They have released revised economic statistics in
Britain for the second quarter and
there is good news. Well good news if
one considers it good news when the economy declines but
not as much as originally thought.
Britain’s economy has shrunk less than had been reported in the second quarter, but the message from the latest data is one of downbeat households and businesses that are unwilling to spend.
On Friday, the Office for National Statistics reported that gross domestic product in the three months to June fell 0.5 per cent quarter on quarter, in line with economists’ expectations and statements from the ONS signalling an upward revision. The ONS had initially reported a GDP contraction of 0.7 per cent in that period.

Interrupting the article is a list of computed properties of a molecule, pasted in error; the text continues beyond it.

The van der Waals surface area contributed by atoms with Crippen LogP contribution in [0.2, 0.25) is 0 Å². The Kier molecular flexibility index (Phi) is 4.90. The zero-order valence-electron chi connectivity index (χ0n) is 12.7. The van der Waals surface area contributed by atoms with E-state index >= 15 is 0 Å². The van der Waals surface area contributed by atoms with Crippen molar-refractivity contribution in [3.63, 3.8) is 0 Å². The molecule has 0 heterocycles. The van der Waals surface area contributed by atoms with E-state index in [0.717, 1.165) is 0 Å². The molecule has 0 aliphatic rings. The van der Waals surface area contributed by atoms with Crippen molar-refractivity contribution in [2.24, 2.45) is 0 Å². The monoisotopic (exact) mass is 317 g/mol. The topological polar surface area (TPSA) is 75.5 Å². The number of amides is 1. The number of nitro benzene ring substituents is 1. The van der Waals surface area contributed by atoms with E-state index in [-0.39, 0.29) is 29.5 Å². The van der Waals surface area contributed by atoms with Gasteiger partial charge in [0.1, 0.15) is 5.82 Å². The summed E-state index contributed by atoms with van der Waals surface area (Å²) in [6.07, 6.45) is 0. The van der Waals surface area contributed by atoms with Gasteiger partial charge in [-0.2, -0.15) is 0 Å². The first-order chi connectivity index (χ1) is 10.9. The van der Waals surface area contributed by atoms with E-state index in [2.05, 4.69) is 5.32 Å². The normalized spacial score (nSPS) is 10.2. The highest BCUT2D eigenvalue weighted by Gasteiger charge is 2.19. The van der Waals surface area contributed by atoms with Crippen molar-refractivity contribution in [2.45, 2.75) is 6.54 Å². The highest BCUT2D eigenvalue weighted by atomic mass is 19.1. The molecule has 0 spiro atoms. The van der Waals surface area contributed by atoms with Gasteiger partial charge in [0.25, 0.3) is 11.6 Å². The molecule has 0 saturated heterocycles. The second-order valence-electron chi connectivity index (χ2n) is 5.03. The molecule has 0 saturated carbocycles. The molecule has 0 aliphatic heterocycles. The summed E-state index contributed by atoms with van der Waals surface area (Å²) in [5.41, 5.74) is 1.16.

It turns out that
The ONS said the poor weather and the unusual pattern of holidays, for the Queen’s diamond jubilee, may be responsible for some of the decline in GDP.
Vicky Redwood, an economist at Capital Economics, said: “The extra bank holiday in June probably accounted for all of the fall in GDP. But even without that, underlying output did no better than stagnate. GDP is still 1.1 per cent below its level at the start of the recent dip and 4.3 per cent below its peak in 2008.”
And what about the third quarter, the current one. Well
Britain is fortunate enough to have
the Olympics. If growth is negative the
Olympics can be blamed. If it is
positive the government can take the credit.
No wonder everyone in
Britain loved the Olympics.